Bernanke: Fed flexible on buying bonds - New York News

Bernanke: Fed flexible on buying bonds

Posted: Updated:

By MARTIN CRUTSINGER
AP Economics Writer

WASHINGTON (AP) -- Chairman Ben Bernanke said Wednesday that the Federal Reserve's timetable for reducing its bond purchases is not on a "preset course" and the Fed could increase or decrease the amount based on how the economy performs.
 
Bernanke told lawmakers that the job market has made some progress since the Fed began buying $85 billion a month in bonds in September, as part of his mid-year economic report to Congress. And he repeated his belief that the Fed could slow that pace later this year if the economy strengthens.
 
But Bernanke cautioned that the Fed wants to see substantial progress in the job market before scaling back the bond purchases. If conditions worsen, the Fed could maintain its current pace or even increase it. The bond purchases are intended to keep long-term interest rates low and encourage borrowing and spending.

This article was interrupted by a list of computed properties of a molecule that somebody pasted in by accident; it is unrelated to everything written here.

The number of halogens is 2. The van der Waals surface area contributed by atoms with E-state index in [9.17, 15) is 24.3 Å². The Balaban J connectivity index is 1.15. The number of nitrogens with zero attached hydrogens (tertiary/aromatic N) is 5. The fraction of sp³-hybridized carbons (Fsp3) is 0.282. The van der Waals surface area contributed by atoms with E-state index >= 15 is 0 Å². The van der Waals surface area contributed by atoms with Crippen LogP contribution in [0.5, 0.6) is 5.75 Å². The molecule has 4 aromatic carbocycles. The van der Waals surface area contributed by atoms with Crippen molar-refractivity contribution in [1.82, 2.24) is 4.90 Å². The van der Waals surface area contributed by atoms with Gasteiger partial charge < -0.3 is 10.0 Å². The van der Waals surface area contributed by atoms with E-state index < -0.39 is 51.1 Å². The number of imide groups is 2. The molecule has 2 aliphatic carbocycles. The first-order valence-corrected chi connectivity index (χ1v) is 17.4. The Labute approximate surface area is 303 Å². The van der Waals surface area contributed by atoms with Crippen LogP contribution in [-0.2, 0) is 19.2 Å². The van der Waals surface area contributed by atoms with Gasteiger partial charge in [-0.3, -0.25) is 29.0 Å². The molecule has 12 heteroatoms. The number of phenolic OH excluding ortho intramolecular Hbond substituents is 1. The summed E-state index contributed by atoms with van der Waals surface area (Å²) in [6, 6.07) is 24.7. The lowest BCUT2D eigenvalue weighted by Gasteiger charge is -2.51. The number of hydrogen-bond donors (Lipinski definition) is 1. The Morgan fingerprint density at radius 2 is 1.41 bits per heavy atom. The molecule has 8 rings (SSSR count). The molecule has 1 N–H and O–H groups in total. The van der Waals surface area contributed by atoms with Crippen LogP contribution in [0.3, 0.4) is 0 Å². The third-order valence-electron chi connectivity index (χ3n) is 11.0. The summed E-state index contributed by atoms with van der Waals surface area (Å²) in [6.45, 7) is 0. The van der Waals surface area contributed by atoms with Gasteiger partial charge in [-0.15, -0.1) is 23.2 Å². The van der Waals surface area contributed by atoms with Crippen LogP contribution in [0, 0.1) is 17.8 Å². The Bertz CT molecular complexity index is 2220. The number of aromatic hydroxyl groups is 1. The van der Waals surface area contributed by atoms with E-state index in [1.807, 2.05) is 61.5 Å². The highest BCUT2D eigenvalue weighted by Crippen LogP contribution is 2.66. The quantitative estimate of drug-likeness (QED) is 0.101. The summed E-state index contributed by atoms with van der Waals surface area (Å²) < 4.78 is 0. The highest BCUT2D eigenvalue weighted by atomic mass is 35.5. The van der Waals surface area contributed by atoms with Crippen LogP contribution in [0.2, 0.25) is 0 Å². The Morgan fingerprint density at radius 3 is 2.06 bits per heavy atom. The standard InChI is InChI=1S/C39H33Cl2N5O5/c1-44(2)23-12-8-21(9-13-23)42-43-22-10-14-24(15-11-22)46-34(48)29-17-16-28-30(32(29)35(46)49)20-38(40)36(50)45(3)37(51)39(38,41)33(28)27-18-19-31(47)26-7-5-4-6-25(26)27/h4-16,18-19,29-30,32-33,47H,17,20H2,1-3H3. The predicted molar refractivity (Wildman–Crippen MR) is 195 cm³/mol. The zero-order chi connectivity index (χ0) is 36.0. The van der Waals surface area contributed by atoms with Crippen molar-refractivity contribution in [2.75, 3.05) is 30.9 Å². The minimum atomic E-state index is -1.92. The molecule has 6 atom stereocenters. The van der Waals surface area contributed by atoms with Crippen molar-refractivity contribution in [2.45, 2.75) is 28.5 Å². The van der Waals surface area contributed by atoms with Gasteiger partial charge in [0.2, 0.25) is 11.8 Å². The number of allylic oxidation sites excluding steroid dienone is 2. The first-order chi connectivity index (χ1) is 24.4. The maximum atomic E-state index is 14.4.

"Because our asset purchases depend on economic and financial developments, they are by no means on a preset course," he told the House Financial Services Committee. It's the first of two days of testimony this week on the Fed's semi-annual report.
 
Bernanke said that a number of factors could influence the Fed's thinking.  U.S. economic growth could be restrained further by a weaker global economy or federal spending cuts and tax increases. Inflation could remain well below the Fed's 2 percent target. And the unemployment rate could drop because people are leaving the workforce -- not because they are getting jobs.
 
Investors reacted positively to Bernanke's remarks. The Dow Jones industrial average was up 30 points in the first hour of trading. And the yield on the benchmark 10-year Treasury note fell from 2.55 percent to 2.50 percent minutes after the text of his comments were released as investors bought government bonds.